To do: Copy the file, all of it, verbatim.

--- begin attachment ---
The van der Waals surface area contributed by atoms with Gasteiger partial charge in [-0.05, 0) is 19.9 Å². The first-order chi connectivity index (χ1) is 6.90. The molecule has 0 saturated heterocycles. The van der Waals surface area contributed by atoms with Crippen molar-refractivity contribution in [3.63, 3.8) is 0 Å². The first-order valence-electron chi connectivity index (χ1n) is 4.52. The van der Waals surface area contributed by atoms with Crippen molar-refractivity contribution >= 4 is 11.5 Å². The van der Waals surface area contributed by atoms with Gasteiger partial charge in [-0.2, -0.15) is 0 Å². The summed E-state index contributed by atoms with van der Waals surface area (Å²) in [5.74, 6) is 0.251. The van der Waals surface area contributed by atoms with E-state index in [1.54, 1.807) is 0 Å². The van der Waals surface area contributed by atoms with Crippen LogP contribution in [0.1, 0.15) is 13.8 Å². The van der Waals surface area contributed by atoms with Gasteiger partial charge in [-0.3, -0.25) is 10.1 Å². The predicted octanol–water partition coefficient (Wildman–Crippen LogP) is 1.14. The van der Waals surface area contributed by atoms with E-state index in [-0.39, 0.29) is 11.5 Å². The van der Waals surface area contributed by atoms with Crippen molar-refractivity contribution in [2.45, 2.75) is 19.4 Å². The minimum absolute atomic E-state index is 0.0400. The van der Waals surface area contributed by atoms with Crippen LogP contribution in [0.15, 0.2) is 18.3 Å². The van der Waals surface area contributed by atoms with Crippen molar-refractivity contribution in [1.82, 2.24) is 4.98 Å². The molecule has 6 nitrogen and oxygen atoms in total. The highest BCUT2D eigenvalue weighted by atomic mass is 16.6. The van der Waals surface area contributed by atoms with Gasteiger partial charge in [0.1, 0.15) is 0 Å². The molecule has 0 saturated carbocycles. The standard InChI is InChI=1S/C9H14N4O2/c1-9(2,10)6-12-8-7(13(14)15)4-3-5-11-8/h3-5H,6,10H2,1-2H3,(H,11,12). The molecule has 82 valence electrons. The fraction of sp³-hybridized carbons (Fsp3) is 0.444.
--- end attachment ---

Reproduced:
The van der Waals surface area contributed by atoms with Gasteiger partial charge in [-0.05, 0) is 19.9 Å². The first-order chi connectivity index (χ1) is 6.90. The molecule has 0 saturated heterocycles. The van der Waals surface area contributed by atoms with Crippen molar-refractivity contribution in [3.63, 3.8) is 0 Å². The first-order valence-electron chi connectivity index (χ1n) is 4.52. The van der Waals surface area contributed by atoms with Crippen molar-refractivity contribution >= 4 is 11.5 Å². The van der Waals surface area contributed by atoms with Gasteiger partial charge in [-0.2, -0.15) is 0 Å². The summed E-state index contributed by atoms with van der Waals surface area (Å²) in [5.74, 6) is 0.251. The van der Waals surface area contributed by atoms with E-state index in [1.54, 1.807) is 0 Å². The van der Waals surface area contributed by atoms with Crippen LogP contribution in [0.1, 0.15) is 13.8 Å². The van der Waals surface area contributed by atoms with Gasteiger partial charge in [-0.3, -0.25) is 10.1 Å². The predicted octanol–water partition coefficient (Wildman–Crippen LogP) is 1.14. The van der Waals surface area contributed by atoms with E-state index in [-0.39, 0.29) is 11.5 Å². The van der Waals surface area contributed by atoms with Crippen molar-refractivity contribution in [2.45, 2.75) is 19.4 Å². The minimum absolute atomic E-state index is 0.0400. The van der Waals surface area contributed by atoms with Crippen LogP contribution in [0.15, 0.2) is 18.3 Å². The van der Waals surface area contributed by atoms with Crippen molar-refractivity contribution in [1.82, 2.24) is 4.98 Å². The molecule has 6 nitrogen and oxygen atoms in total. The highest BCUT2D eigenvalue weighted by atomic mass is 16.6. The van der Waals surface area contributed by atoms with Gasteiger partial charge in [0.1, 0.15) is 0 Å². The molecule has 0 saturated carbocycles. The standard InChI is InChI=1S/C9H14N4O2/c1-9(2,10)6-12-8-7(13(14)15)4-3-5-11-8/h3-5H,6,10H2,1-2H3,(H,11,12). The molecule has 82 valence electrons. The fraction of sp³-hybridized carbons (Fsp3) is 0.444.